Willis was an amazing professor this quarter. Taught concepts that seemed tough like they were cake, consistently responded to questions in the chat, and went through examples for every difficult idea. Office hours were spent going through homework problems and he held a review session for finals. He also gave practice mid-terms and a practice final all of which were pretty similar to the real thing, so if you're good with those, you'll probably do well for the real thing. We had to shell out 90 ish dollars for the homework website Sapling which came with a digital copy of the textbook which was annoying but the homework problems are really helpful and so is the textbook. Regardless, I absolutely recommend him for any class.

Willis is an amazing prof. If you have the chance to take a class with him, do it. Homework is 30% of your grade and it is very easy to get all the points here. Half of it is Sapling problems (infinite tries to get 100%) and the other half is written problems. If you have any issues with the written problems, he will go over them in office hours which was super helpful. His lectures were engaging and he made them fun. He was also very good about watching the chat to answer questions as he went. Discussion sections are entirely optional, but I found it helpful to attend. Two midterms, each of which are 20% of your grade (covering the first and second third of the material). The final is 30% of your grade and cumulative. He provided an old exam for all of them for us to use as a study guide. Overall, his class was fun and he made it very easy to succeed!

best math teacher hands down. ive always struggled in math (flunked calc in hs) but wilis explains concepts/problems clearly.

HW was reasonable. It was around 20-30 online Sapling questions and 3-6 written problems from the textbook. He also drops the lowest score for online HW and written HW. If youre stuck on a problem, he’ll do the problem during OH.

To do well, you should probably try to fully understand the practice tests. Willis’ tests are fair, I would say a little harder than the practice tests. I had 24 hrs to do it + open note so it was doable.

For someone who is good at math, this class should be easy. If you’re not so good at math, like me, try to understand the HW questions fully and go over the concepts he gives in lecture tbh.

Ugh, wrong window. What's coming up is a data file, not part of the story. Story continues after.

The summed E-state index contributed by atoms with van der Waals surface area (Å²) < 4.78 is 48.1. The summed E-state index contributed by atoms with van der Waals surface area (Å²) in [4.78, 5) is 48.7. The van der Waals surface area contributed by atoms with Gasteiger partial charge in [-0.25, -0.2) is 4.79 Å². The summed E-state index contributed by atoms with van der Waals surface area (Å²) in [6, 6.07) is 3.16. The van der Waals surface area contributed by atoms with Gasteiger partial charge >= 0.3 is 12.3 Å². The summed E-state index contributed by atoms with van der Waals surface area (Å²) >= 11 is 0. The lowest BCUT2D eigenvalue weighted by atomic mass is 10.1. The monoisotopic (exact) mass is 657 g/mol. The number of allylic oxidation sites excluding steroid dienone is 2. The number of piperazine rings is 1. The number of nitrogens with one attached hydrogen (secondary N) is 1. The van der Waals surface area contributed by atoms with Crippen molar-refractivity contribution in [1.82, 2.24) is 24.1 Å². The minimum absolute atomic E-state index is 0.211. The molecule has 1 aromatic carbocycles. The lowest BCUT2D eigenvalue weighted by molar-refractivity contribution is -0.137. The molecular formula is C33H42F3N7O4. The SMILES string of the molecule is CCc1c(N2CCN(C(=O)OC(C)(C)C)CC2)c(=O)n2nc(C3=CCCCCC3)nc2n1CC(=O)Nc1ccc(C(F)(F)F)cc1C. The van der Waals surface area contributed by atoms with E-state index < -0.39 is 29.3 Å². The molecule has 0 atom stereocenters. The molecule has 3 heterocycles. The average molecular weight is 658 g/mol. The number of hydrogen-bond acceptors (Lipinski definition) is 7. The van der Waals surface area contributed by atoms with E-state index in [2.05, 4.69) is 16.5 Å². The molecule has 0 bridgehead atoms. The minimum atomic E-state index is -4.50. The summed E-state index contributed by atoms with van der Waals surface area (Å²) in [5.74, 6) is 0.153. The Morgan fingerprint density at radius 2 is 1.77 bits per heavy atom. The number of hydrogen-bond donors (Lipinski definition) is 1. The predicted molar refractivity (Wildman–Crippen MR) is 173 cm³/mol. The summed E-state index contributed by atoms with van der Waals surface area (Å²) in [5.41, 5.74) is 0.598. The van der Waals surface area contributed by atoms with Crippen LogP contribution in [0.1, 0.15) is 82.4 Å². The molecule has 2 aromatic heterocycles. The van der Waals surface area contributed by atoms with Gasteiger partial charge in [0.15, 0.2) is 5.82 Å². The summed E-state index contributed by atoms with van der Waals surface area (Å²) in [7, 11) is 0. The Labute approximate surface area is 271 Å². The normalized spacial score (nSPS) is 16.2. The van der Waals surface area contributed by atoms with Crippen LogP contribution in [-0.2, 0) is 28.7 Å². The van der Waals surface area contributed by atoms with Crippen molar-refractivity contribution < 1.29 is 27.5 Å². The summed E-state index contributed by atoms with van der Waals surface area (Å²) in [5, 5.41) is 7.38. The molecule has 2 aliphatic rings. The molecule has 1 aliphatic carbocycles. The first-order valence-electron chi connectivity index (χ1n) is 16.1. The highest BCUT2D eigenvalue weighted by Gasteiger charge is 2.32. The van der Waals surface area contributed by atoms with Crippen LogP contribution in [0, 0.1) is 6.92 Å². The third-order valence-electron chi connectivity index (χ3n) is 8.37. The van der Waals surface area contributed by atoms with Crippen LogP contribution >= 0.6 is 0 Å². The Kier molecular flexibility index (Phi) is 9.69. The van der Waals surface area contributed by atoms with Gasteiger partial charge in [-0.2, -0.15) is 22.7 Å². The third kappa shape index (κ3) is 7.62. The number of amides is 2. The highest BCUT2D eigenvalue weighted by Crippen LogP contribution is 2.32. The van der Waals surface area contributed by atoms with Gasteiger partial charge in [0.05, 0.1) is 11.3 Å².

Willis says he curves up if the class averages are a little low. Honestly, don’t put all hope on the curve tho. I got a C- , B+, and A- on Midterm 1, 2 and the final if that helps.

Willis’ only flaw is that he doesn’t like pizza.

Professor Willis is quite nice and actually pretty good at explaining math. I had to spend a lot of time reading through the textbook to understand concepts, but fortunately the tests were open note which was amazing. The pace of the class was slightly fast, but it was manageable. My TA Kate was very helpful, so definitely go to office hours if you need help. Overall this class is quite doable and I definitely learned a lot.

willis was a great professor but his tests were pretty hard especially his final. definitely recommend if you've never taken calc before because he explains the concepts really well, but you're really going to have to understand them to do well on the tests. he does prepare you for them so as long as you show up to class and pay attention you should be fine

Willis is the GOAT and it seems that good math professors are lacking at UCLA. If you have the option to get him, take him there's a 99% chance he's better than whoever else you're considering.

In high school, the highest level of math I ever took was Algebra 2. I took the Math Diagnostic Exam and was placed in Math 31A, otherwise known as Differential Calculus. Willis was a great professor, to say the least. As a first-year, I knew my first quarter was going to be extremely difficult as I had to get accustomed to new study methods and deadlines. Exams are difficult at first, but once you learn the mathematical concept well enough, you'll be fine. Homework was decent/challenging at times. At times I wouldn't read the textbook on Sapling which will lead me to confusion during the exams. With that said, my grade in this class was fair and I would recommend this class with professor Willis.